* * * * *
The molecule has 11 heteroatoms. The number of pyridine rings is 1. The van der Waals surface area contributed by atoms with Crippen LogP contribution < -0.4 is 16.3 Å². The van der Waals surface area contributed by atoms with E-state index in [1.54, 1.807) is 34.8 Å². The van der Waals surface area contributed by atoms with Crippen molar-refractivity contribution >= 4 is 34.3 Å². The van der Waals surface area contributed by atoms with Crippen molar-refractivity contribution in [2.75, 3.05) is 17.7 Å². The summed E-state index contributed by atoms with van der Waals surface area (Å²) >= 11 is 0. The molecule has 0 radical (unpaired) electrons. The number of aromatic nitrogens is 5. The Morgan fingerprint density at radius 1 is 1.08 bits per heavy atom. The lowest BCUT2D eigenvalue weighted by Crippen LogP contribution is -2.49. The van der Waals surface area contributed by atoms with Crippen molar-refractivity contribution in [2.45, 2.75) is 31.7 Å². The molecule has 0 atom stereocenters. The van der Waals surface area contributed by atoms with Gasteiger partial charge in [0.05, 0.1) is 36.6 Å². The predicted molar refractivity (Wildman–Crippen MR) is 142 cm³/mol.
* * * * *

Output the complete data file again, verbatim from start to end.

The molecule has 11 heteroatoms. The number of pyridine rings is 1. The van der Waals surface area contributed by atoms with Crippen LogP contribution < -0.4 is 16.3 Å². The van der Waals surface area contributed by atoms with E-state index in [1.54, 1.807) is 34.8 Å². The van der Waals surface area contributed by atoms with Crippen molar-refractivity contribution >= 4 is 34.3 Å². The van der Waals surface area contributed by atoms with Crippen molar-refractivity contribution in [2.75, 3.05) is 17.7 Å². The summed E-state index contributed by atoms with van der Waals surface area (Å²) >= 11 is 0. The molecule has 0 radical (unpaired) electrons. The number of aromatic nitrogens is 5. The Morgan fingerprint density at radius 1 is 1.08 bits per heavy atom. The lowest BCUT2D eigenvalue weighted by Crippen LogP contribution is -2.49. The van der Waals surface area contributed by atoms with Crippen molar-refractivity contribution in [2.45, 2.75) is 31.7 Å². The molecule has 0 atom stereocenters. The van der Waals surface area contributed by atoms with Gasteiger partial charge in [0.05, 0.1) is 36.6 Å². The predicted molar refractivity (Wildman–Crippen MR) is 142 cm³/mol.